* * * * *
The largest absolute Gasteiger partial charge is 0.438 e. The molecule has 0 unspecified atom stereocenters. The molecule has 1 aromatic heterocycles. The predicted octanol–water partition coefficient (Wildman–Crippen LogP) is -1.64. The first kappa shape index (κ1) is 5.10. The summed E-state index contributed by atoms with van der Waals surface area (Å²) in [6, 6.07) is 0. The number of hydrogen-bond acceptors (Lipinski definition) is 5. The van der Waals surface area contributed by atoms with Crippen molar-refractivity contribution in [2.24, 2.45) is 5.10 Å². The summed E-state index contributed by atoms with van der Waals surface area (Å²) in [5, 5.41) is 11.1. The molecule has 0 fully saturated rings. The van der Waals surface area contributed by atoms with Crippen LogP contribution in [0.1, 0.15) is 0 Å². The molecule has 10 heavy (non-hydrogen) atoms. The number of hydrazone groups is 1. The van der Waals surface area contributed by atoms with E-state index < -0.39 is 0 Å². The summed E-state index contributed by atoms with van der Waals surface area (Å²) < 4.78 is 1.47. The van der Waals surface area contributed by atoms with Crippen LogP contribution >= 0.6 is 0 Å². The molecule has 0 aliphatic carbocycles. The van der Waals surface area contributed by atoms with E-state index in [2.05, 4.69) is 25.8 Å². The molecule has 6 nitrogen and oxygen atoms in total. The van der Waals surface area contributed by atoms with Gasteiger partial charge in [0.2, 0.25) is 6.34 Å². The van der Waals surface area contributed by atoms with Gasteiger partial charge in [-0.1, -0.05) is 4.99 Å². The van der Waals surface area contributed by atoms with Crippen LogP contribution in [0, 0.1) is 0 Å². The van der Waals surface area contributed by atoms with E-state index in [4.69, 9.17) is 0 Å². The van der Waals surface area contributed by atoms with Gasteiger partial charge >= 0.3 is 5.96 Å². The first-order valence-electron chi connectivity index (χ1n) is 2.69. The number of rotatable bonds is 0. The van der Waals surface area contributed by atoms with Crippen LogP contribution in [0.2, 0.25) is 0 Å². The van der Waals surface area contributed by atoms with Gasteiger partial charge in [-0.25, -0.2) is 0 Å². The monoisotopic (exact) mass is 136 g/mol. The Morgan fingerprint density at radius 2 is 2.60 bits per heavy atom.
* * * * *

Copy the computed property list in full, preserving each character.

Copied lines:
The largest absolute Gasteiger partial charge is 0.438 e. The molecule has 0 unspecified atom stereocenters. The molecule has 1 aromatic heterocycles. The predicted octanol–water partition coefficient (Wildman–Crippen LogP) is -1.64. The first kappa shape index (κ1) is 5.10. The summed E-state index contributed by atoms with van der Waals surface area (Å²) in [6, 6.07) is 0. The number of hydrogen-bond acceptors (Lipinski definition) is 5. The van der Waals surface area contributed by atoms with Crippen molar-refractivity contribution in [2.24, 2.45) is 5.10 Å². The summed E-state index contributed by atoms with van der Waals surface area (Å²) in [5, 5.41) is 11.1. The molecule has 0 fully saturated rings. The van der Waals surface area contributed by atoms with Crippen LogP contribution in [0.1, 0.15) is 0 Å². The molecule has 10 heavy (non-hydrogen) atoms. The number of hydrazone groups is 1. The van der Waals surface area contributed by atoms with E-state index < -0.39 is 0 Å². The summed E-state index contributed by atoms with van der Waals surface area (Å²) < 4.78 is 1.47. The van der Waals surface area contributed by atoms with Crippen LogP contribution >= 0.6 is 0 Å². The molecule has 0 aliphatic carbocycles. The van der Waals surface area contributed by atoms with E-state index in [2.05, 4.69) is 25.8 Å². The molecule has 6 nitrogen and oxygen atoms in total. The van der Waals surface area contributed by atoms with Gasteiger partial charge in [0.2, 0.25) is 6.34 Å². The van der Waals surface area contributed by atoms with Gasteiger partial charge in [-0.1, -0.05) is 4.99 Å². The van der Waals surface area contributed by atoms with Crippen LogP contribution in [0, 0.1) is 0 Å². The van der Waals surface area contributed by atoms with E-state index in [4.69, 9.17) is 0 Å². The van der Waals surface area contributed by atoms with Gasteiger partial charge >= 0.3 is 5.96 Å². The first-order valence-electron chi connectivity index (χ1n) is 2.69. The number of rotatable bonds is 0. The van der Waals surface area contributed by atoms with Crippen LogP contribution in [0.2, 0.25) is 0 Å². The van der Waals surface area contributed by atoms with Gasteiger partial charge in [-0.25, -0.2) is 0 Å². The monoisotopic (exact) mass is 136 g/mol. The Morgan fingerprint density at radius 2 is 2.60 bits per heavy atom.